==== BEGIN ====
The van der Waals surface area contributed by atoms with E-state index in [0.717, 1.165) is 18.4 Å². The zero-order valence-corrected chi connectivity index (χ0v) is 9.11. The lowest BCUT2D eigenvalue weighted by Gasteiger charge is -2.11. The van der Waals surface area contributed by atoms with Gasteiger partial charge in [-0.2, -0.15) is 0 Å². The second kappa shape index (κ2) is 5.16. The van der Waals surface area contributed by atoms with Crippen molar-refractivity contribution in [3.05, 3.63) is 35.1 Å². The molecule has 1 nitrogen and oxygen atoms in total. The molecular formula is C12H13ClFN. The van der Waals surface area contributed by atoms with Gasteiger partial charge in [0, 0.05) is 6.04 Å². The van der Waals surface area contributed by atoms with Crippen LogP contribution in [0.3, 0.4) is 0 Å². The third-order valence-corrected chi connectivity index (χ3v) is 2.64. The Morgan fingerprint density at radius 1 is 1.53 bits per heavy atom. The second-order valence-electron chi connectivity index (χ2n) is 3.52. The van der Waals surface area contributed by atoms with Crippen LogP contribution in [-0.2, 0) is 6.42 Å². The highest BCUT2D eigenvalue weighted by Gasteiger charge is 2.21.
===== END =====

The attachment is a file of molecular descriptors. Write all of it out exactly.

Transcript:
The van der Waals surface area contributed by atoms with E-state index in [0.717, 1.165) is 18.4 Å². The zero-order valence-corrected chi connectivity index (χ0v) is 9.11. The lowest BCUT2D eigenvalue weighted by Gasteiger charge is -2.11. The van der Waals surface area contributed by atoms with Gasteiger partial charge in [-0.2, -0.15) is 0 Å². The second kappa shape index (κ2) is 5.16. The van der Waals surface area contributed by atoms with Crippen molar-refractivity contribution in [3.05, 3.63) is 35.1 Å². The molecule has 1 nitrogen and oxygen atoms in total. The molecular formula is C12H13ClFN. The van der Waals surface area contributed by atoms with Gasteiger partial charge in [0, 0.05) is 6.04 Å². The van der Waals surface area contributed by atoms with Crippen LogP contribution in [0.3, 0.4) is 0 Å². The third-order valence-corrected chi connectivity index (χ3v) is 2.64. The Morgan fingerprint density at radius 1 is 1.53 bits per heavy atom. The second-order valence-electron chi connectivity index (χ2n) is 3.52. The van der Waals surface area contributed by atoms with Crippen LogP contribution in [-0.2, 0) is 6.42 Å². The highest BCUT2D eigenvalue weighted by Gasteiger charge is 2.21.